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Kyiv Ukraine. Photograph by flickr user !ivia used under a Creative Commons By Attribution license
With Visions of a Rebuilding a Holy Rus - Putin’s Russia Attacks Ukraine
March 04, 2022
In the face of invading Russian forces, a young democratic nation’s resistance has galvanized world attention and support. We take a closer look at the religious context behind the conflict
Oxana Shevel. Photograph courtesy Tufts Univercity
Ukrainian National Identity Was Forged by Putin March 04, 2022
As Russian President Vladamir Putin ordered Russian troops to the border with Ukraine, he sought to reframe the way the world sees Ukraine. Instead of separate and unique, Putin engaged in what Dr.Oxana Shevnel describes as retroactive nationalism.  Putin’s speech on February 21st before the invasion began betrayed his ambitions – his references to a common Christian lineage tracing back to 1,000 years – underscored his empire-building ambitions. To Shevnel his quest will not stop with Ukraine. An expert in the geopolitical struggles of Eurasia’s post-Soviet countries she has closely followed the complicated forces influencing the political developments in Ukraine.  In this opening segment, she shares how the country has seen several presidents try and fail to develop a national identity bridging divides that have existed for many years.  That is until now.  She credits Mr. Putin for accelerating a sense of Ukrainian national identity and aspirations to join the West.  Pointing out that not long ago the country was split on whether it sought to look East to Russia or West to the European Union. However, things changed in 2014.  The time she marks as the beginning of the Ukrainian Russian war and she describes how the soft power of the Orthodox Church in Moscow aligned itself with Putin’s war ambitions.   Shevnel describes the religious politics and dynamics in the predominantly Orthodox nation that is fighting to survive as heavy bombardment and Russian and Belarus forces breach the country from the North, West, and East.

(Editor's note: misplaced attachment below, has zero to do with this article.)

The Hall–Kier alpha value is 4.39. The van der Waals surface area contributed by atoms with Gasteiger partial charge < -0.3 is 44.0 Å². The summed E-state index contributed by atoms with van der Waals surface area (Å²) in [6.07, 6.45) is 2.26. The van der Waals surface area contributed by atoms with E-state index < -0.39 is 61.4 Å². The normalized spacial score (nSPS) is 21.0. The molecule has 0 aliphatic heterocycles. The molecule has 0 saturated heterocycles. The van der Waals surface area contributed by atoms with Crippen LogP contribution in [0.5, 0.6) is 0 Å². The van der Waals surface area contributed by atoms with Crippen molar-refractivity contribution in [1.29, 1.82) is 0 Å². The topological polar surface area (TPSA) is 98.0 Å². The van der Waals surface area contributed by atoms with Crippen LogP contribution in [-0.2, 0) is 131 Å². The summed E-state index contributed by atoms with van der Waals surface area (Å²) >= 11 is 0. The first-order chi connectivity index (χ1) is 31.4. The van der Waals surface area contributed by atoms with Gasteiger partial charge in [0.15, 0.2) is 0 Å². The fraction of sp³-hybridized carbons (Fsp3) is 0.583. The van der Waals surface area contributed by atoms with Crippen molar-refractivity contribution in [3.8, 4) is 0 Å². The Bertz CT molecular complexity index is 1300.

Dr. Oxana Shevel, Ph.D. Associate Professor of Comparative Politics at Tufts University, Boston. She is an expert in post-Communist region surrounding Russia, and issues such as nation- and state-building, the politics of citizenship and migration, memory and religious politics, and challenges to democratization in the post-Soviet region. She is the author of Migration, Refugee Policy, and State Building in Postcommunist Europe (Cambridge University Press, 2011). Dr. Shevel is also President of the American Association for Ukrainian Studies.
Pastor Benjamin Morrison. Photograph courtesy Calvary Chapel Svitlovodsk
"I feel called to stay and minister — here in the bomb shelter." March 04, 2022
Instead of leaving Ukraine for the United States when the conflict erupted, Pastor Benjamin Morrison explained this is home and his calling is to minister and support those in need.  He along with his wife and two teenage children are offering humanitarian aid and support to Ukrainians from the East fleeing West.  Nestled in a small port town of 45,000, Morrison is raising funds from American churches for Ukrainians in need.  For two decades he has developed a network of Protestant clergy across the region, now they are turning to each other for comfort and using their voices to raise awareness about the Russian aggression and the need for support.